“Suicide isn’t something natural. Unless one has conjured up a philosophical reason to die, the person is usually depressed, psychotic, severely impulsive, or is simply crying out for help and doesn’t really want to die. So, it’s almost always an avoidable step,” says Roshni Chakrabarty, who hails from Kolkata.

“We need to be more aware of the people around us in order to notice any behavioral changes and also give them the chance to reach out for the help they need,” she added.

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5 Foods to Add in Your Child’s Diet

Food to include in the diet of growing children

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Here are five foods that should be included in the diet of a growing child. Pixabay

With a young child, meals can be an everyday hassle, especially when you want to introduce new food, and motivate children to make healthy food choices.

Children starting their school years have several nutritional requirements that need to be met, and at the same, are at an age which shapes their lifetime food habits.

“School-going children are still growing and are physically active which plays a significant role in determining a child’s nutritional requirements. Genetic history, gender, body size, and built are various other factors. The nutrients or foods needed by children are the same needed by adults, but the quantities vary,” nutritionist and wellness coach Avni Kaul told IANSlife.

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She adds, “In the growing years, foods that provide protein, calcium, iron, and vitamins are vital for their growth and development. Without them, their growth may get stunted and, in serious cases, it can affect the development of their mental and motor skills. These nutrients are available in major food groups – grains, fruits, vegetables, dairy and protein foods.”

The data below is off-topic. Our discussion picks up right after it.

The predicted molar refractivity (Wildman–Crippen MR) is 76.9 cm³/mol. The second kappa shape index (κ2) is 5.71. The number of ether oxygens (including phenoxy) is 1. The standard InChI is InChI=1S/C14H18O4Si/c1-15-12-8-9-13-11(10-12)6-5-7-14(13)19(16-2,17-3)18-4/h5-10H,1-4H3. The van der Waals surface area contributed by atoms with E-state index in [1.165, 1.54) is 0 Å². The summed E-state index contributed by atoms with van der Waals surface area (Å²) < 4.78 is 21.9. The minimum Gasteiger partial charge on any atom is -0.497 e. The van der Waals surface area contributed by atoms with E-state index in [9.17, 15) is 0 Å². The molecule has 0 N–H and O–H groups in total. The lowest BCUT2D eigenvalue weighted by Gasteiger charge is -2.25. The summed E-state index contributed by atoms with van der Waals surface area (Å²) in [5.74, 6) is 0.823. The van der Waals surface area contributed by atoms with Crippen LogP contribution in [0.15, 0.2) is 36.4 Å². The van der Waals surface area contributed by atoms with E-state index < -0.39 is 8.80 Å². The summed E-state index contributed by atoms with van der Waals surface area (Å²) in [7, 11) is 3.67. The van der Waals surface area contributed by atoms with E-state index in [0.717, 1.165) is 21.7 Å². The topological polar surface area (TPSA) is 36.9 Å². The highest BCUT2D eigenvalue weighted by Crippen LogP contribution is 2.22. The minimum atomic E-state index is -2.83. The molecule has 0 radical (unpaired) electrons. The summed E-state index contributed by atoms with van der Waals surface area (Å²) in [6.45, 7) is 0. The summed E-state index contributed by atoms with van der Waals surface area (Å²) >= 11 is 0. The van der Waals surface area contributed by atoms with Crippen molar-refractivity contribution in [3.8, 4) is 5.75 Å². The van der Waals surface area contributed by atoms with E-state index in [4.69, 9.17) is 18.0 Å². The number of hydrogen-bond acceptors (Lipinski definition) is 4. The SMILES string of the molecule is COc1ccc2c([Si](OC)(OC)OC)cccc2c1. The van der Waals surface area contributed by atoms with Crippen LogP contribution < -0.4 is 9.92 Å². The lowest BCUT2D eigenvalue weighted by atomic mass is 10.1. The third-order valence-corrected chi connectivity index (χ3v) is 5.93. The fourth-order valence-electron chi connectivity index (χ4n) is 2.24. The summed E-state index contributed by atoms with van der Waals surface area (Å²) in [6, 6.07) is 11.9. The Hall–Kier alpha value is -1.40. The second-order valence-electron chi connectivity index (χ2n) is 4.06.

Here are five foods that should be included in the diet of a growing child

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In the growing years, foods that provide protein, calcium, iron, and vitamins are vital for their growth and development. Pixabay

Berries

Berries such as strawberries, blueberries, raspberries, mulberries, gooseberries are very high in Vitamin C, antioxidants and phytochemicals. They protect healthy cells from damage and helps in boosting the immune system. You can add them in yogurt, or serve them raw to your children.

Eggs

Eggs are quite popular. Eggs are a great source of protein and vitamins. Eggs are one of the best sources of choline, an important nutrient that supports brain development. You can serve them either as boiled, scrambled, fry or prepare omelettes.

Peanut butter

High in monounsaturated fats, peanut butter provides energy and protein to children. However, certain brands contain added salt, sugar, palm oil and partially hydrogenated fats, which reduces nutritional quality. So, look out for the label carefully.

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Kids should consume more whole-grain foods. Pixabay

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Whole-grain foods

Fibre present in these foods maintains digestive health and prevents constipation. Amaranth, Barley, Maize, Ragi are one of the finest options. If your child is not fond of them then you can give them in the form of biscuits and wholegrain bread.

Also Read- Role of Sleep and Melatonin in Enhancing Your Beauty

Bright-coloured vegetables and fruits

Include carrot, pumpkin, sweet potato, cherries, tomatoes and papaya. They are high in beta carotene and other carotenoids that are changed into active vitamin A in the body. Vitamin A is vital for good skin and vision, growth and repair of body tissues. (IANS)